Of the respondents who applied for regular unemployment:

  • 13.7% reported that they had been approved.
  • 8% reported that they had been rejected.
  • 1.6% reported that their application was still pending.
  • (76.7% answered N/A)

Of the respondents who applied for PUA:

  • 17.1% reported that they had been approved.
  • 3.2% reported that they had been rejected.
  • 3.8% reported that their application was still pending.
  • (76% answered N/A)

Of the respondents who applied for PPP loans:

  • 9.5% reported that they had been approved.
  • 1.6% reported that they had been rejected.
  • 0.9% reported that their application was still pending.
  • (88.1% answered N/A)

Of the respondents who applied for EIDL loans:

  • 9.5% reported that they had been approved.
  • 1.8% reported that they had been rejected.
  • 0.5% reported that their application was still pending.
  • (88.3% answered N/A)

Of the respondents who applied for an emergency grant or loan from a private foundation or fund:

  • 4.6% reported that they had been approved.
  • 3% reported that they had been rejected.
  • 1.6% reported that their application was still pending.
  • (90.8% answered N/A)

Selected Narrative Responses

The following is a sampling of the almost 300  narrative responses we received that highlight the factors contributing to the decline in income, including flagging book sales, difficulties in accessing unemployment relief, and lack of speaking engagements, teaching jobs, and freelance work:

  • Our sales are down by a significant amount. First month sales dropped by about 25%, second month sales dropped by 67% on our last release.
  • My 20+ year business as a copywriter collapsed instantly when COVID hit. I specialize in marketing copy for technology conferences, product launches, and new business launches. Everything slated for 2020 was abruptly cancelled.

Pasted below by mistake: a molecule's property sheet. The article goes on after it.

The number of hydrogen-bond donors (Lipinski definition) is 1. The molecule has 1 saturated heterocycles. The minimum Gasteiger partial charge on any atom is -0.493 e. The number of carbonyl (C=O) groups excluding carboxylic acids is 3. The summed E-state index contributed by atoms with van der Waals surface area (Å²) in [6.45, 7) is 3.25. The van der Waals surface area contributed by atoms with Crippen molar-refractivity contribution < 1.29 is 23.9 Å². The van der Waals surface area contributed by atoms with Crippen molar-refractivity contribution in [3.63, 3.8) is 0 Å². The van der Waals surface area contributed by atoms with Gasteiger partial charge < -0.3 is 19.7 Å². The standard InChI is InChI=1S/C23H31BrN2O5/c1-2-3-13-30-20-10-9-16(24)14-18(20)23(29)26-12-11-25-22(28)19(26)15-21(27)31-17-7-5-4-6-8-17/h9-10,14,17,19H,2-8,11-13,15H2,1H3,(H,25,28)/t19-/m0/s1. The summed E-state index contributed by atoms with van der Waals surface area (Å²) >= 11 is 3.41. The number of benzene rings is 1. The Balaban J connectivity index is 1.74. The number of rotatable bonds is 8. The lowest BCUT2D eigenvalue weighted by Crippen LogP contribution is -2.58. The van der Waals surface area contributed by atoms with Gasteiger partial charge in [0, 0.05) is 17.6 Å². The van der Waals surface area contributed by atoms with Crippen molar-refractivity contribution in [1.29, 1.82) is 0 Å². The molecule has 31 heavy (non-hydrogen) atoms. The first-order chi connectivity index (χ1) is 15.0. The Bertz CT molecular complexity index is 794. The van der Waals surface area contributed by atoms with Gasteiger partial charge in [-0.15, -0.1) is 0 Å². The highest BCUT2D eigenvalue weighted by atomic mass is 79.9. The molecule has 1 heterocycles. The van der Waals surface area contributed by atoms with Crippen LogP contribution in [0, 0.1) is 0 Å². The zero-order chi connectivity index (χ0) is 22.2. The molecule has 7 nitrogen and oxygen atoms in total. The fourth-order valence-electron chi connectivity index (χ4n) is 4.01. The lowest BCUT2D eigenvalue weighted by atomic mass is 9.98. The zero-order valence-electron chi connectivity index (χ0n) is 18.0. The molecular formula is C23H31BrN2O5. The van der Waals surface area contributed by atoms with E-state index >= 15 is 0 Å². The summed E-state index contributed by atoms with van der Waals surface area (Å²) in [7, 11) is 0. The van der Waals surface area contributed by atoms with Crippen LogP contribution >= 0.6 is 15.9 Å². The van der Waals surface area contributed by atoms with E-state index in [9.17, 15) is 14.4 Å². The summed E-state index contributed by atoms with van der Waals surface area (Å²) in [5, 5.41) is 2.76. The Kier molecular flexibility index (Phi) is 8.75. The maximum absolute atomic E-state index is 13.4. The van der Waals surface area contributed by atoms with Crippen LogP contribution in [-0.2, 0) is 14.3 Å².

• I figure that my freelance career is over.
  • My speaking and performance tours are essential to overseas sales of my books and recordings. Last year I could not tour. I did not apply for assistance because I was discouraged by reading that most of the funding for small businesses was given to large corporations.
  • Long-awaited publication of my book happened just as COVID hit. I had many public events lined up to promote the book but they were all, of necessity, cancelled. As a result, sales have been greatly impacted.
  • Again, the added attention through zoom has been wonderful. But, people expect you to appear without charge. I have tried to negotiate even just a donation, but have not been successful.
  • There is relatively little relief for independent journalists or at will employees. There are plenty options for payroll employees but very little for independents.
  • Unemployment was a miracle for me. I picked up some freelance work unrelated to my book work so I went off it. I later was granted a PPP loan.
  • I applied because the AG suggested it was a good idea. I doubt I would have done so otherwise. It took several months to be approved, I think because I did not have the proper tax ID for my employer.
  • Film option extended without pay under Force majeure. Two-book contract that was a verbal agreement in March 2020 was postponed due to the acquisition editor contracting COVID-19. The contract was offered again in May but at about half of the original offer. The publisher cited instability and uncertainty in the industry and inability to promote through normal indie bookstore events and trade shows. A large part of my income is from private teaching. I received 70% less revenue from that source in 2020 than the prior year, despite increased advertising spending.